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Top prospects get put to the test

by Aaron Vickers

CALGARY -- Aaron Haydon can be forgiven if he was a little winded after Tuesday's activity at the BMO CHL/NHL Top Prospects Game at Scotiabank Saddledome.

He might've been running a little low on energy.

After skipping two games on the weekend with a bout of the flu before returning Sunday to play for his Niagara IceDogs, the 6-foot-3, 190-pound defenseman admitted both off-ice and on-ice components to Tuesday's testing left him gasping for air.

"I'm pretty sure it was the flu," Haydon started. "The team was worried it was mono. I'm feeling better.

"I don't think [being winded] this has to do with any conditioning but I'm a little out of breath for a couple of them. I fell on one of them so I had to go again so that bagged me a little bit. It's pretty easy out there for the conditioning part."

It might have been the air, according to Sam Reinhart.

Despite calling Cranbrook, British Columbia, home during the season, Central Scouting's No. 4 ranked North American skater admitted the altitude adjustment was enough to make his lungs work overtime.

"I think most guys coming into Calgary are getting used to the air and elevation," Reinhart said. " Every skate is helpful. I'm still getting used to it and I've been here longer than most guys. Every skate is definitely helpful."

Divided into their respective teams, those chosen to participate in the Top Prospects Game were put through the paces by Sport Testing in a plethora of dry land drills designed to grade, measure and quantify their abilities in hand grip, medicine ball toss, vertical jump, standing broad jump and pro agility.

After a 45-minute recovery break, prospects hit the ice to test their skills in a 30-meter sprint as well as drills to evaluate reaction time, lateral agility, multi-directional changes and transitional agility, both with and without pucks.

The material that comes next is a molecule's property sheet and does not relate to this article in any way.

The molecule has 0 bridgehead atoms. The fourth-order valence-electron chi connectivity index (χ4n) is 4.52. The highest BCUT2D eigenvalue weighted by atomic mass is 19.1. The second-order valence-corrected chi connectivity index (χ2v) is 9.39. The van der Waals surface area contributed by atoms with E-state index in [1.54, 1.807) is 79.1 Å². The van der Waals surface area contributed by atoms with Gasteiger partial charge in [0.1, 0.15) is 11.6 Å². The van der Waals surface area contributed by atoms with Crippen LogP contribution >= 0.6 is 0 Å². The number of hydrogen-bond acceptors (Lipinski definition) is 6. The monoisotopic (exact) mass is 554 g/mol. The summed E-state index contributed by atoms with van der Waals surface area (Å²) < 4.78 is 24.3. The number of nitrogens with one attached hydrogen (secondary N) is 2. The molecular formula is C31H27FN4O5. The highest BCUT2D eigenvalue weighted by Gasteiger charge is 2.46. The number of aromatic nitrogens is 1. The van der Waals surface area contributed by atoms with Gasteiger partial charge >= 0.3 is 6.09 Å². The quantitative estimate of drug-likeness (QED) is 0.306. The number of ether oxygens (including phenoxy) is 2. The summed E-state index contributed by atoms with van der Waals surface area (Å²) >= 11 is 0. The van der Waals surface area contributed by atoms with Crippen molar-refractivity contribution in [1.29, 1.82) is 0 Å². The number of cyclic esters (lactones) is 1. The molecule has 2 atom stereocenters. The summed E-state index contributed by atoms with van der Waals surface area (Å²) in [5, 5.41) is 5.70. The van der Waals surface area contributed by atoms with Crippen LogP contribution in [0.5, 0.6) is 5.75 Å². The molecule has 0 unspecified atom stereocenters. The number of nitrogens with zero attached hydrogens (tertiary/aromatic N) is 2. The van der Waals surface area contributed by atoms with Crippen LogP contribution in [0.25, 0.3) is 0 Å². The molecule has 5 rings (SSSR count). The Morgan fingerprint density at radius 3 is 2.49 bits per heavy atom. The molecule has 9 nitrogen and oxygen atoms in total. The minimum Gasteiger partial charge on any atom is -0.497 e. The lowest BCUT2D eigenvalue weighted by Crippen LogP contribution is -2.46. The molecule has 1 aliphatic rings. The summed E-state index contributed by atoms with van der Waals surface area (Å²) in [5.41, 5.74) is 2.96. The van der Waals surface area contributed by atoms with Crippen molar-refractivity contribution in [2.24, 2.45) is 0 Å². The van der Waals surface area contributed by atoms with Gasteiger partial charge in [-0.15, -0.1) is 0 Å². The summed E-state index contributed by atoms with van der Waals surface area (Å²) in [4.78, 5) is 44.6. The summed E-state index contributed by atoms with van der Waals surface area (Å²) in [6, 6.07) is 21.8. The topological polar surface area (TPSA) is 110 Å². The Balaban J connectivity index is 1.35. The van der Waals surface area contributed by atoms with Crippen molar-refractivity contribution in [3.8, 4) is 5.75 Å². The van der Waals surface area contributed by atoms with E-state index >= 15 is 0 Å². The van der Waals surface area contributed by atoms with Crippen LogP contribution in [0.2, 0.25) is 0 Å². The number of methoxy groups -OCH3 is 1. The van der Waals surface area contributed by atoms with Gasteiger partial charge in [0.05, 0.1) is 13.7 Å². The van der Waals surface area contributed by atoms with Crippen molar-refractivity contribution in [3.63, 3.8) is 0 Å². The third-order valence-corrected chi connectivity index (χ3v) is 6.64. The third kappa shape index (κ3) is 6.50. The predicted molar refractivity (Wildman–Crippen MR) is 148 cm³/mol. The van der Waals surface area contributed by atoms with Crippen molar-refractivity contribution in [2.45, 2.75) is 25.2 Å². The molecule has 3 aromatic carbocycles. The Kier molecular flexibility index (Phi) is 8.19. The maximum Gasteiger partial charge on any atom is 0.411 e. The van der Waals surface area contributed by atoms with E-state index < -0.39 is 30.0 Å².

Players -- and the dozens of scouts and NHL executives looking on -- monitored results on the Flames Energy Board hanging above center ice.

Having his results immediately thrown up on the 162-inch screen was enough to make Red Deer Rebels captain Conner Bleackley a little tense.

"I think the on-ice was a little more nerve wracking with the scoreboard up there and everybody watching," he said. "I think I had fun doing both the off-ice and the on-ice and seeing where the other guys are at. As soon as you go, you're giving the old look up and seeing if you're in the top. That stuff kind of is what it is but it is nice to be up near the top."

In terms of practicality, though, Reinhart wasn't sure how effectively the drills translated into quantified skills.

"Personally, I don't think it really impacts my game too much," he said. "I'm probably not one that's lighting the boards on the testing ever. Personally, I don't look into it too much. All you can do is try your hardest out there. Some people might look into it more, I'm not sure but I'm not too focused on it."

Goaltenders found their session to be much more game-like. Julio Billia, Mason McDonald, Alex Nedeljkovic and Ty Edmonds closed out the day with a bevy of drills designed specifically for the puck-stoppers.

"We move around like that all the time," Edmonds said. "It's just something I'm used to. It's just second nature when I'm doing that out there."

Edmonds and his counterparts were paced through drills that pushed their shot recovery, long recovery, y-drill reaction pad slide and pro agility pad slide.

Short recovery evaluated lateral crease mobility in both directions, as well as transitional speed from a set position into the butterfly whereas long recovery tested explosiveness, movement speed and body control. Y-drill reaction pad slide gave a reaction speed and total response time for each goaltender, while the final drill, pro agility pad slide, monitored leg power.

While goaltenders in the QMJHL and OHL are more used to the types of tests, the Prince George Cougars goalie admitted the on-ice component was a little out of his element.

"It was interesting," he said. "I've never done anything like that. I know the other guys have before down in the OHL and the Q but I've never done anything like that. I just took it in stride. It was pretty cool, actually."

Although there was just the four of them on the ice, Edmonds admitted it didn't take long for the competitive nature of the goaltenders to shine through.

"Those three are three of the top goalies in the CHL so you're trying to compete against them and try to just prove yourself and do as best you can against them," said Edmonds, the eighth-ranked North American goalie in Central Scouting's midterm ratings. "You want them to succeed and obviously you want yourself to as well. They're three of the top goalies in the CHL so you just try to compare yourself and try to be better than they are."

That competitive aspect wasn't unique to the goalies; it ran throughout the day.

"I think it's fun," Haydon said. "It's a competition in a way. It's exciting. These are the best 40 guys in Canada. To be able to say I beat one of the best at a drill, it's exciting."

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